Biofuel Development and Policy in China: Aviation Fuels. Robert Earley Director, Low Carbon Transportation Program The Innovation Center for Energy and Transportation 能源與交通創新中心 September 27, 2011 Hong Kong. Roadmap for Sustainability. Vision and Mission Statement of i CET.
Download Policy: Content on the Website is provided to you AS IS for your information and personal use and may not be sold / licensed / shared on other websites without getting consent from its author.While downloading, if for some reason you are not able to download a presentation, the publisher may have deleted the file from their server.
Director, Low Carbon Transportation Program
The Innovation Center for Energy and Transportation
September 27, 2011
Roadmap for Sustainability
China’s vehicle sales grew 40% in 2010 to reach 18 million units, and oil imports reached 55.3%.
Auto sales may reach 30 million by 2015.
Life-cycle CO2 Emissions Comparison
– Leaf vs. Tiida
GHG emission changes range from a 23% reduction to a 28% increase over the use of ICE vehicles
Other Energy Crops
SOURCE: Robert Earley,iCET., ELECTRIC VEHICLES IN THE CONTEXT OF SUSTAINABLE DEVELOPMENT IN CHINA , 2011, UNITED NATIONS DEPARTMENT OF ECONOMIC AND SOCIAL AFFAIRS, Background Paper No.9, CSD19/2011/BP9
Three “do nots” for non-food biofuels
Do not compete with people for food
Do not compete for land for human food sources
Do not damage ecosystems
The three “do nots” have no specific standards to judge or approve projects
Since 2007, no new commercial-scale liquid biofuel projects have been approved
8 main marginal land regions in China
China has 26.8 million ha of marginal land available for liquid fuel, and 7.5 million ha of low-productivity crop land, which can be used for bio-liquid fuel.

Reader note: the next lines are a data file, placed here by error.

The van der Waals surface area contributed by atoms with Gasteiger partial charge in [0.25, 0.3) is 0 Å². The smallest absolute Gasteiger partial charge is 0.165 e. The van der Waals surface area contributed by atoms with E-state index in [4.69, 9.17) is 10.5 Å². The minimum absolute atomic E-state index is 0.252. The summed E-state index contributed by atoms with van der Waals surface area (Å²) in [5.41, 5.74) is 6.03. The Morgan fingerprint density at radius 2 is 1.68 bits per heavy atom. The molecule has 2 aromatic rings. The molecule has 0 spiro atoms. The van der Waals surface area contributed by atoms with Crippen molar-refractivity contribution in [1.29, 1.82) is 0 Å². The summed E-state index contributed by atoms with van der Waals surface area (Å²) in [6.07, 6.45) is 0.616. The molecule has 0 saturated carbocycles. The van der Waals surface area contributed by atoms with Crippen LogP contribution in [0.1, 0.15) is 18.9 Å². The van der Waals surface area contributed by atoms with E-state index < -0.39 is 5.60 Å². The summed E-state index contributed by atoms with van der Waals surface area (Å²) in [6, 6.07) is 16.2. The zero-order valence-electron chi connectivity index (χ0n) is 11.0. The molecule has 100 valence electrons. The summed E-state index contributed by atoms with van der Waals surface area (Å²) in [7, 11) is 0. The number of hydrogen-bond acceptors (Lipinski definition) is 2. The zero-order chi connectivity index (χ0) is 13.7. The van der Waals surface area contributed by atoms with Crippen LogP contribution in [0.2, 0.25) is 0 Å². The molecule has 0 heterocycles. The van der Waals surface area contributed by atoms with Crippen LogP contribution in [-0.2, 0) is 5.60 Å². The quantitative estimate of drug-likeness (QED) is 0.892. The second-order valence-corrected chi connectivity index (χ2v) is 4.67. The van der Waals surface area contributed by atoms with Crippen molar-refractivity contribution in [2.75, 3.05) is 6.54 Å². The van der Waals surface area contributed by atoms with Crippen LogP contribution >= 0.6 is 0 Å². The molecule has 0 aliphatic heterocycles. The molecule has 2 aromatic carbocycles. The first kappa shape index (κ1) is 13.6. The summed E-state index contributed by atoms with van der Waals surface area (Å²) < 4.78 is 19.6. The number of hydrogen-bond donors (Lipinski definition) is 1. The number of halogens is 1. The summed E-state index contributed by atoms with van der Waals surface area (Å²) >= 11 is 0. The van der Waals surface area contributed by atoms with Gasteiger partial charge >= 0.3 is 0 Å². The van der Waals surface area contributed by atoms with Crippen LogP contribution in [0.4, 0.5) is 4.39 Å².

Source: Ministry of Agriculture, China, 2008
Who will be responsible for Biofuel Sustainability Standards and Policy?
China has newly established two new research centers and
three standardization committees for non-food biofuels.
Low Lifecycle GHG Emissions
Protection of and benefit to rural communities, rural land rights, and local food security
Waste management and use of waste as biofuel feedstock (including use of waste cooking oil and agricultural crop wastes, etc.)
Low lifecycle water consumption
Reduction of air pollution from biofuel operations
Ecosystem conservation and protection of biodiversity
Planning, approval and monitoring of project legality and sustainability
Fiscal policy and economic sustainability of biofuel projects
Based on the RSB Standard and China’s Domestic Considerations
RSB recently recognized as Method of Demonstrating Compliance
RSB is recognized as Method of Demonstrating Compliance
RSB P&Cs are Basis for Regulatory Framework for Bioenergy
RSB P&Cs are “prescribed” as standard
Benchmarking Forest Practices Rules for Mutual Recognition
Using RSB P&Cs as starting point for Sustainability Standard
Recommendations for Sustainable Non-Food Biofuel Development in China